clock menu more-arrow no yes

Filed under:

Chicago Bears Salary Cap Roundtable: Player they should keep

New, comments

We’re tackling the Chicago Bears Salary Cap In this 4-part roundtable discussion, and we’ve enlisted the help of Over The Cap’s Brad Spielberger.

NFL: Chicago Bears at Denver Broncos Ron Chenoy-USA TODAY Sports

We’re less than a month away from the start of the 2020 league year for the NFL, so in the coming weeks teams will try to create salary cap flexibility to give them some breathing room to be players in free agency. Not all 32 teams will be positioning themselves to make a huge splash, but tweaks here and there will need to happen from all teams. The Chicago Bears have some obvious needs on their roster, and if we’re to follow the previous moves from general manager Ryan Pace, he’s no doubt about to address those in free agency.

Just how big a splash will be predicated on the move he decides to make at quarterback, but regardless of how much salary is allocated to adding to the QB room, he’ll still need to drop some cash on the offensive line, tight end, and other depth pieces.

In an effort to dissect their salary cap decisions Pace and company have to make, a few of us at Windy City Gridiron are taking place in a roundtable discussion with our picks for one player the Bears should keep, one player the Bears should cut, one player they should extend, and a player they should renegotiate.

To help us out I’ve enlisted Over The Cap’s Brad Spielberger (Follow him on Twitter @BradOTC), who has extensive knowledge of the inner-workings of an NFL salary cap, and we’ll start with Brad to kick off this series.

The Bears should keep...

This will probably come as a surprise to those who follow me on Twitter, but Leonard Floyd is my pick here. Because of the precarious 2020 salary cap position the Bears find themselves in, many in Chicago have wondered if perhaps Floyd could have his $13.222M fifth-year option rescinded. If the Bears were to rescind the fifth-year option prior to March 18th (first day of 2020 League Year), they wouldn’t be on the hook for a penny. Additionally, Floyd would count for the Bears in the compensatory pick formula.

Nevertheless, this team cannot afford to lose Floyd at this point in time unless they have a legitimate free agent target (a 2nd round draft pick will not suffice in 2020). The only free agent 3-4 OLB that I think would be a good fit (football fit and financial fit) is former Bears 2011 UDFA Mario Addison. Addison is still highly productive at 33 years old (at least 9 sacks in each of the last 4 seasons) and could probably be had for something along the lines of: 2 years / $18M with $10M guaranteed.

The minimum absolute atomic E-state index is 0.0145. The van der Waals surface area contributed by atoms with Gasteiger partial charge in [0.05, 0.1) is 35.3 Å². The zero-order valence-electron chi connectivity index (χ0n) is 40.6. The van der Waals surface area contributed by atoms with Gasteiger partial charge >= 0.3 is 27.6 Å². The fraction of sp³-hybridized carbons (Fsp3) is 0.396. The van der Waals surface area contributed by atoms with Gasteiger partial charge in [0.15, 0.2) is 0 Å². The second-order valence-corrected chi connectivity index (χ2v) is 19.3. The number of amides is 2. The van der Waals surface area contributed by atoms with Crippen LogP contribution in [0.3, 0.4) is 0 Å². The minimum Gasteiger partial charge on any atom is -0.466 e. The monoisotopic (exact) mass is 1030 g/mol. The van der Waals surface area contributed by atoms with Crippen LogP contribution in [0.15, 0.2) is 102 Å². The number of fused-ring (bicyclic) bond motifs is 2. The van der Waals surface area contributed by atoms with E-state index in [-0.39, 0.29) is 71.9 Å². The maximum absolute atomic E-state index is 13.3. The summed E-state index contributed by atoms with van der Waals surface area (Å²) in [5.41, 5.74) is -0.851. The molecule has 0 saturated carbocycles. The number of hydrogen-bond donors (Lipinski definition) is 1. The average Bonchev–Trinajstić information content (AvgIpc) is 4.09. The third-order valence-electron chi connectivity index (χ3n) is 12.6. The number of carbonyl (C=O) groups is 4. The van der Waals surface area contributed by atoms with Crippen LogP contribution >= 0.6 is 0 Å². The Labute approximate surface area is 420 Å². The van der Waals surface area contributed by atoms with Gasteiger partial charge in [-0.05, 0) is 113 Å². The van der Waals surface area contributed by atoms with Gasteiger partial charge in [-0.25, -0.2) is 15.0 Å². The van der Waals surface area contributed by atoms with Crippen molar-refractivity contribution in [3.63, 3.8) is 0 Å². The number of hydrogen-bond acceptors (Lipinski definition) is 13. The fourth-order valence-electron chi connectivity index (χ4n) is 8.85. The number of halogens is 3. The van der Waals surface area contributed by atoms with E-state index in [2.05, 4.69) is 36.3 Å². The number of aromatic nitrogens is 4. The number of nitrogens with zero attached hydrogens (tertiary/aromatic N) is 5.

I also don’t think it would be wise to extend Floyd just to avoid the big 2020 cap hit. Find a way to work around his $13.222M and make him earn his second contract. Don’t reward a player with a new deal just because you want to save cap dollars in one season.

The rest of us, including myself, went with kick returner/gunner/wide out/running back, Cordarrelle Patterson as the player we want the Bears to keep.

I honestly can’t believe how many amateur capologists have thought about cutting Patterson to save about $5 million in cap space, especially with how much he single handedly improved Chicago's third phase. Patterson, the 1st Team All Pro returner, may not get a ton of kick return opportunities, but when he does get one he’s a threat to score every time he touches the ball. When you factor in his 2nd Team All Pro status as a gunner, and his ability to play two positions on offense, you can see why, even at a 2020 cap hit of $5,750,000, Patterson is an important part of the Bears.

Now lets check in on what the rest of the WCG crew had to say.

Jeff Berckes - To all of you suggesting that Patterson is a cut candidate, I ask you to kindly leave the premises.

Jacob Infante - Sure, releasing Patterson would save roughly $4.7 million in cap space, but he was a rock star as a kick returner and as a gunner on punt coverage this year, and he offers some value as a versatile offensive weapon. The Bears would be smart to keep him around.

Erik Duerrwaechter - He may not factor in as a key role player on offense, but he certainly upgraded the entire level of play on special teams whenever he’s on the field. He might have finally found his long-term niche as a true special teams ace with an occasional role on offense. Definitely a guy you’d want to fill out your depth charts with.

Sam Householder - Patterson is an All-Pro caliber kick returner and a great gunner to boot. What he can add to the offense is fine, not amazing, but definitely the whole package makes him worth the money.

Ken Mitchell - Keep Cordarrelle Patterson; The man earned his money.

Robert Schmitz - I have both Patterson and Patrick O’Donnell in the “keep” category this offseason — surprisingly high-level ST performers that you don’t want to replace but might have to let go of if the right QB becomes available. Patterson’s play spoke for itself, but I also thought O’Donnell had a surprisingly effective season booting the rock, especially when pinning opponents inside the 20. A punter isn’t someone you want see much of, but when the Bears needed him he delivered.

Now it’s your turn, of the players that have been rumored to be cap casualties, who do you think the Bears should hold on to?